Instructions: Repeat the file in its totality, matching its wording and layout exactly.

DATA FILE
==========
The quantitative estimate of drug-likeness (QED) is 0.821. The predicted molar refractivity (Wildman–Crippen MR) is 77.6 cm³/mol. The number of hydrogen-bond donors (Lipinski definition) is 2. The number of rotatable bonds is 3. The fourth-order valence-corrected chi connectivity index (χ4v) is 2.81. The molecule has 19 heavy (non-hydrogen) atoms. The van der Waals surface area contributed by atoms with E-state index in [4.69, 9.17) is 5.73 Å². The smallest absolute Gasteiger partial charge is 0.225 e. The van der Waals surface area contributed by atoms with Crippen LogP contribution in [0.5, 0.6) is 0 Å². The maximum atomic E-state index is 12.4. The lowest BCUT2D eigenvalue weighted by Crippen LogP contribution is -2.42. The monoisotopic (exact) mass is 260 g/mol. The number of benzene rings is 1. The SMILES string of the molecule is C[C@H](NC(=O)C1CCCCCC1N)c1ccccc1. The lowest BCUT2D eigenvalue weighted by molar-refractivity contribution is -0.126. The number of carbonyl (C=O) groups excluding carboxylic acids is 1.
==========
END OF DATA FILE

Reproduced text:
The quantitative estimate of drug-likeness (QED) is 0.821. The predicted molar refractivity (Wildman–Crippen MR) is 77.6 cm³/mol. The number of hydrogen-bond donors (Lipinski definition) is 2. The number of rotatable bonds is 3. The fourth-order valence-corrected chi connectivity index (χ4v) is 2.81. The molecule has 19 heavy (non-hydrogen) atoms. The van der Waals surface area contributed by atoms with E-state index in [4.69, 9.17) is 5.73 Å². The smallest absolute Gasteiger partial charge is 0.225 e. The van der Waals surface area contributed by atoms with Crippen LogP contribution in [0.5, 0.6) is 0 Å². The maximum atomic E-state index is 12.4. The lowest BCUT2D eigenvalue weighted by Crippen LogP contribution is -2.42. The monoisotopic (exact) mass is 260 g/mol. The number of benzene rings is 1. The SMILES string of the molecule is C[C@H](NC(=O)C1CCCCCC1N)c1ccccc1. The lowest BCUT2D eigenvalue weighted by molar-refractivity contribution is -0.126. The number of carbonyl (C=O) groups excluding carboxylic acids is 1.